Caption: PCTA executive director Liz Bergeron (center) and ECHS student advocates attend a Rivers and Trails 50th Anniversary event at the Department of Interior.
By Mike Larabee
WASHINGTON, D.C. — Part of the PCTA’s work to protect and care for the Pacific Crest Trail happens far from the beauty and calm of your favorite backcountry campsite.
Every February, PCTA volunteers and staff make the long cross-country journey to Washington, D.C., where we meet with members of Congress and their staffs, our federal agency partners and folks from our sister trail groups and other nonprofit advocacy groups, such as the Back Country Horsemen of America.
The event is called “Hike the Hill” and it’s sponsored by the Partnership for the National Trails System and the American Hiking Society. We’re here to talk with members of Congress about the importance of robust funding to support our system of National Scenic and Historic Trails and the agencies that manage them, as well as bills Congress is considering that could influence trails, public lands and recreation.
Young PCT advocates impress lawmakers
Also joining us were four students and three teachers from the Environmental Charter High School in Lawndale, California. As part of their studies, these students join PCTA for weekend trail maintenance projects in Southern California. Through our partnership with the school, we have brought students to Hike the Hill for several years. The trip to D.C. offers these students a vision of our work that is surely different from what they see in the mountains, but one that is no less important to the long-term viability of trails and outdoor recreation in the U.S.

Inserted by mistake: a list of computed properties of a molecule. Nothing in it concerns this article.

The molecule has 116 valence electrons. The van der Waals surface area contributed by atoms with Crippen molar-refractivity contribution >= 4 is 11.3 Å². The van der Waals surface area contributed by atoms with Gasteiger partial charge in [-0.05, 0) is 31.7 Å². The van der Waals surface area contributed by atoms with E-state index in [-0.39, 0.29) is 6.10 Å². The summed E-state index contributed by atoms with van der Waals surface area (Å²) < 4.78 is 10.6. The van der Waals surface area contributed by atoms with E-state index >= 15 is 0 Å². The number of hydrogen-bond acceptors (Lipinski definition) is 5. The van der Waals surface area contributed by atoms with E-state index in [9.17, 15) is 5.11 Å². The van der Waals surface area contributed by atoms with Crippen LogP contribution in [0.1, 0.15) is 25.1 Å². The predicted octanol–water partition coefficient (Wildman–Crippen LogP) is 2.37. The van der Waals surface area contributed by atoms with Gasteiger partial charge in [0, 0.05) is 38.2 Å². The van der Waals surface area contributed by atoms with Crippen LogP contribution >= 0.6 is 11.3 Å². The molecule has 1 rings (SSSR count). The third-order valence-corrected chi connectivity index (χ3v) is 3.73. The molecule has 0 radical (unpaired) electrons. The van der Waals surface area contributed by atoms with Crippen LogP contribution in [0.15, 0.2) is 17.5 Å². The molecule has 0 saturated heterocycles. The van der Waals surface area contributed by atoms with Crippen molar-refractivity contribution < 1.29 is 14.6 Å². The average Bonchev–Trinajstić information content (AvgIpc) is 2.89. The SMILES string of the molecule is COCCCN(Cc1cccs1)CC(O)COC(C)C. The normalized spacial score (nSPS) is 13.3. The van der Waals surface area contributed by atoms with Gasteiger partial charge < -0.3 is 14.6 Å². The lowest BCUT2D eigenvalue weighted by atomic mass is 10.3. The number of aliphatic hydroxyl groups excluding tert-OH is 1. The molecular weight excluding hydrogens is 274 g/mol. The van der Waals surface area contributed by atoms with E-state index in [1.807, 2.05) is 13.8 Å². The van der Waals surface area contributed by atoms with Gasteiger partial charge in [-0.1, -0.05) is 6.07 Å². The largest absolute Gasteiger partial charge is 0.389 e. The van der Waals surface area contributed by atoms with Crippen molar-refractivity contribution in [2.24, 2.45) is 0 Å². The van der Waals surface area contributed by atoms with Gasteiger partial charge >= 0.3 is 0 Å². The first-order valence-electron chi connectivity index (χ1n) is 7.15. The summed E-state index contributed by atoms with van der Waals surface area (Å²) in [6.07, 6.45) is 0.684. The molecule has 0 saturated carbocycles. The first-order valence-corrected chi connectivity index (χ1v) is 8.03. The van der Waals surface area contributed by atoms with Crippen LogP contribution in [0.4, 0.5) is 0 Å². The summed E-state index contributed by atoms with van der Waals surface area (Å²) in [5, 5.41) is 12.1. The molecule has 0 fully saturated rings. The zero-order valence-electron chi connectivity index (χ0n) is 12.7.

This week, they met with leaders of the U.S. Forest Service, consulted with young congressional staffers about career opportunities, toured the Capitol building and a local university, and visited several museums. On Wednesday, they joined our four teams of staff and volunteers as we fanned out across Capitol Hill for a full day of meetings with elected representatives and their staffs.
“It’s really important for us to be here,” said Liz Bergeron, executive director and CEO of the PCTA. “Building strong relationships between the PCTA and members of Congress and with our agency partners matters for the trail in the long run. We’ve seen results and the trail is better because of this work.”
This advocacy effort takes a lot of planning and coordination, but it makes a real difference. Throughout the week, we’ve visited with dozens of elected leaders and their staff members from California, Oregon and Washington. There is a lot of support for the Pacific Crest Trail among the Congressional delegation, and during our visits, our volunteers tell personal stories about their PCT experiences and why the trail matters to them. These encounters help members of Congress understand the positive impact the PCT has on peoples’ lives as they make decisions about the federal budget.
Highlighting your effort and dedication to Congress